dpB1 /dt=Delta pM *di1 /dt:(i2 -i1)
where i and i are the electrical currents controlled by the residual radiation and flowing through the two radiation sensors in the two optoelectronic systems 33 and 34. The adjustment and detection processes occur in the same manner as that described in the exemplary embodiment illustrated on the basis of FIG. 1.
The exemplary embodiment illustrated in FIG. 3 differs from the exemplary embodiment illustrated in FIG. 1 essentially only by the fact that here an additional, second optoelectronic system 36 is provided in the pressure sleeve 32, in which a radiation of a different wave length is used as in the optoelectronic system 34 and 35. Red light in a wave range of 614 to 660 nm can be selected as the radiation for the two optoelectronic systems 34 and 35. Infrared radiation in a wavelength range of 800 to 950 nm can then be used for the optoelectronic system 36. The device then makes it possible with the optoelectronic systems 34 and 35 of both sleeves 31 and 32, to determine the blood pressure curve of the examinee. Simultaneously, however, the oxygen saturation of the blood can be measured with the sleeve 32 having the two optoelectronic systems 35 and 36. A particular advantage of this device is that the elements of the optoelectronic systems are tightly hold on to the outer surface of the skin so that artifacts are avoided.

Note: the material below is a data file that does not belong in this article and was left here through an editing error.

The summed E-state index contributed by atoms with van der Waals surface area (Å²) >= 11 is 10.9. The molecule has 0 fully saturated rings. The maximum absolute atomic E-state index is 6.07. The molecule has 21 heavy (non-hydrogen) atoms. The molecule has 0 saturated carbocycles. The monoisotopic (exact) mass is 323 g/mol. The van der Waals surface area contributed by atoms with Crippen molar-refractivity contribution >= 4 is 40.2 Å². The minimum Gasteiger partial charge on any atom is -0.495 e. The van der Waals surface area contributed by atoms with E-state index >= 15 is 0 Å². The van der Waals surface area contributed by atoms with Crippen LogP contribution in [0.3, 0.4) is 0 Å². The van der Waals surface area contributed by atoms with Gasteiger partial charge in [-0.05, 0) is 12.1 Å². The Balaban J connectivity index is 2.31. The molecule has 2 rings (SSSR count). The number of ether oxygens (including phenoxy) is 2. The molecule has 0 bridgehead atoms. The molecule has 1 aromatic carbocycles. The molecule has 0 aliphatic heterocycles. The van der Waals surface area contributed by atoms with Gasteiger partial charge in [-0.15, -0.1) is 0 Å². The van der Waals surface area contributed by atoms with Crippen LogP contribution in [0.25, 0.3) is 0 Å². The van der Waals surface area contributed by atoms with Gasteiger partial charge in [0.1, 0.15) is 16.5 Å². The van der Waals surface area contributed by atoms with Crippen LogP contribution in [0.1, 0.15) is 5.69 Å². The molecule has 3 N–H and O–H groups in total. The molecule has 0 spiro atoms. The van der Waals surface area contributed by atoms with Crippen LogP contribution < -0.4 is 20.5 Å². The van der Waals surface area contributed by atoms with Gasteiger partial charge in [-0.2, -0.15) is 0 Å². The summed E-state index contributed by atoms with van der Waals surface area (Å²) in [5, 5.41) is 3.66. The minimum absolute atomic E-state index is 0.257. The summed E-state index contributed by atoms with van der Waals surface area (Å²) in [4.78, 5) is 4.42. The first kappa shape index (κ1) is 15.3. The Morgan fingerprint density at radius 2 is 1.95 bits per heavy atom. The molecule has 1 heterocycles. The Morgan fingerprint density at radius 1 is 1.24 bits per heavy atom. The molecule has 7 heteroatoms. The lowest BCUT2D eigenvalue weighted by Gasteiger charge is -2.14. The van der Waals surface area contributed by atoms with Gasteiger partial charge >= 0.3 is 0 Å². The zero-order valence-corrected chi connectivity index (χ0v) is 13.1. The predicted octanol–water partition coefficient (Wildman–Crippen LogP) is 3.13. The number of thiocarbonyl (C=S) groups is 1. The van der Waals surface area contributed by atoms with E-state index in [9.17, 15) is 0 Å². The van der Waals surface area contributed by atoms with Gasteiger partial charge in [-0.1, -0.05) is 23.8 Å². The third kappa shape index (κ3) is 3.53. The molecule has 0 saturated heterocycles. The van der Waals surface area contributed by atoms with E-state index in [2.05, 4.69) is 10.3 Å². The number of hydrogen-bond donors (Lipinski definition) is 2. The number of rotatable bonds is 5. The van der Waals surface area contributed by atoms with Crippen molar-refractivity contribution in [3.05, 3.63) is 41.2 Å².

As can also be seen in FIG. 3, each sleeve 31 and 32 is connected with a pressure line 37 and 38 which are controlled in the same manner as was described above in connection with FIG. 1. The elements of the optoelectronic systems 34, 35 and 36 are connected with an electrical evaluating unit corresponding to the computer 21, by means of electrical leads of a cable 39. Details of the design of the optoelectronic systems and the evaluation of their displays are part of the prior art.
For the measurements with sleeve pressures that lie below the diastolic blood pressure, with children the sleeves can be put in place with sleeve pressures of from 10 to 40 mmHg, and with adults with sleeve pressures of from 20 to 60 mmHg. The difference in pressure between the two sleeves can be adjusted thereby to values of from 2 to 15 mmHg.